This is going to be a really short look at the new Sony RX100III, not because there isn't a lot to write about, but because most of it has already been written!
We were given a sneak look at the new compact last night thanks to Sony Singapore and while they had five sets for us to take out to test, there wasn't all that much in the immediate vicinity to take pictures of! I didn't waste time trying out too many things. As the new Mk III uses the same sensor as the MK II, I know how well it performs in good lighting and at low ISOs, so I opted to test out the camera at higher ISOs. Now I'll come clean, in my haste to test out the camera, I forgot to set it to save my files as RAWs, so the JPGs will not look their best, but I think these are enough to give you a basic idea about what this compact can do.
First impressions, the MKIII works and feels very much like it's predecessor the MKII. Actually, calling it a predecessor isn't very accurate as Sony will continue to sell the MKII and MKIII cameras side by side as they see the two catering to different market segments.
- The built in EVF is quite a nifty little feature. It may look small, but once you've adjusted the diopter to suit your eye, it works pretty darn well. It also automatically starts up the camera the minute you pop up the viewfinder so you can start taking pictures without waiting. However, if you decide to switch from the EVF to the LCD screen while the camera is on, and push the EVF back into the camera body, the whole camera will shut down and the lens will retract. I didn't get the chance to dig into the menu system, but I can't see why they wouldn't give you an option to override the auto shutoff.
- The lens. What else is there to say? It's 24-70mm f1.8-2.8 vs 28-100mm f1.8-4.9. That little bit wider goes a long long way and I'd willingly trade the 70-100mm range for the additional stop and a half. It's just as sharp as the MKII, and when compared side by side, is only marginally thicker (I'd venture to say that if you didn't have a MKII to compare with side by side, they would look the same).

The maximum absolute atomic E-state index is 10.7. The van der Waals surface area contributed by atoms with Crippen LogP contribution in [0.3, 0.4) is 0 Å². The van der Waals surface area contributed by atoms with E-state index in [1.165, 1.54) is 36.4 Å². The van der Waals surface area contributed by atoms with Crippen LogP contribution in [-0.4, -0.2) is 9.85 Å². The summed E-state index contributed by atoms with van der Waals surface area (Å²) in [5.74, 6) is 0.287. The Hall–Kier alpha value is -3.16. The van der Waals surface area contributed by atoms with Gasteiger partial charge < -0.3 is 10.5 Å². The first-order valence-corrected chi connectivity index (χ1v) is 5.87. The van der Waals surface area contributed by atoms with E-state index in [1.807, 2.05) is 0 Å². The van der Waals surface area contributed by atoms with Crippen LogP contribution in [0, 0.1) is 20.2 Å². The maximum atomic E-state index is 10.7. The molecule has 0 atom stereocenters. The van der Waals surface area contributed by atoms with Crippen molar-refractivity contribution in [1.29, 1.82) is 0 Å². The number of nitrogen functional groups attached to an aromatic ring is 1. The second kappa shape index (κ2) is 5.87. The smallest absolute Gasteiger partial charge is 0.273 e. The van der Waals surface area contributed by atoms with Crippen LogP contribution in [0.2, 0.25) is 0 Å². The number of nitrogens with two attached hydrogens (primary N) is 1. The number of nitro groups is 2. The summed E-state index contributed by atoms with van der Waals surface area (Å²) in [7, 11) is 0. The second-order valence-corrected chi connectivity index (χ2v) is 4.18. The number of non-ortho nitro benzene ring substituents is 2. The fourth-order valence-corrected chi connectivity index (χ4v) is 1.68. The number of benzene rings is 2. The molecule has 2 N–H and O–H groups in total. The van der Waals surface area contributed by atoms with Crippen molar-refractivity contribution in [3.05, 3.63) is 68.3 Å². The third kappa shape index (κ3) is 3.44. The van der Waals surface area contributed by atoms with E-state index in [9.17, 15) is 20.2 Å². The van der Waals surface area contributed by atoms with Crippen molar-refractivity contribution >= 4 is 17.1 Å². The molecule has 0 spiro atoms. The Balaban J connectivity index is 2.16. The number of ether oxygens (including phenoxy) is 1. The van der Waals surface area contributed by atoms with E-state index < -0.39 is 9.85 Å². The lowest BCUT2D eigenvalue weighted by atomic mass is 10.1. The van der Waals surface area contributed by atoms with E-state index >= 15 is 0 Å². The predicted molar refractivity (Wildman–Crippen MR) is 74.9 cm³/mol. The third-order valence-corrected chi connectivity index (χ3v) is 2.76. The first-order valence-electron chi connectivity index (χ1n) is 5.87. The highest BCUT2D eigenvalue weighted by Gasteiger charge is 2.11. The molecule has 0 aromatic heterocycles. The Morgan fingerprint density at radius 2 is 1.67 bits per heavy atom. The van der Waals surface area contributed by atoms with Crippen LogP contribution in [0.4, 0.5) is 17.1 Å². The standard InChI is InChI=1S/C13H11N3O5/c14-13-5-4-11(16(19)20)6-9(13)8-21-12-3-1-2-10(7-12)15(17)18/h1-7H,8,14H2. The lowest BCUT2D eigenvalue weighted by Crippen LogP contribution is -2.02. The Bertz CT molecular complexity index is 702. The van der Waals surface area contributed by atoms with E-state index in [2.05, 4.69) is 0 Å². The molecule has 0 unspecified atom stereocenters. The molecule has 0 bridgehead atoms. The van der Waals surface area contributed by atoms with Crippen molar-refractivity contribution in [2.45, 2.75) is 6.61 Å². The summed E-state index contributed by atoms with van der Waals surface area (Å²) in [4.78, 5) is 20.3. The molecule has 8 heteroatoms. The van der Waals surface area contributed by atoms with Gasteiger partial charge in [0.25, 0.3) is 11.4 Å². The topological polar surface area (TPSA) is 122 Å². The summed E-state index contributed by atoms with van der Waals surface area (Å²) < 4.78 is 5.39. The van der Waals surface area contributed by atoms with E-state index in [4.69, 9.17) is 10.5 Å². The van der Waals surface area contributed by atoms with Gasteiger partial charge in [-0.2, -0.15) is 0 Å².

- The barrel ring is much smoother on the new MKIII but sadly, it doesn't seem to have increased the speed of changing aperture or exposure compensation.
With an RRP of S$1,199, it's a big jump from the S$999 that the MKII was on launch (Sony has since dropped the price a further S$100 to S$899). This 20% price hike will probably rub a lot of consumers the wrong way, but to me, for that additional $200, you get a built in EVF (the external one that was used with the RX100II was in the S$700 range I believe) and a wider/faster lens. Selfie lovers will also like the flip screen.
So should you get it? I think a lot of consumers would find the MKIII a little overkill for their needs, and coupled with the hefty price tag, would give this new iteration a miss. However, there are also going to be a lot of professional and semi-pro photographers who will greatly treasure the faster, wider lens and the built in EVF and these folk would probably fork over the S$1,199 (somewhat grudgingly it must be said) for a chance to keep a MKIII in their pocket.
Release date is set for the middle to end of June 2014, so if you feel that a MKIII is out of your budget and something like the MKII will better serve your needs, well you need only look at some of the more popular photography forums and marketplaces to see the sudden glut of people selling off their old RX100II cameras in anticipation of this latest model.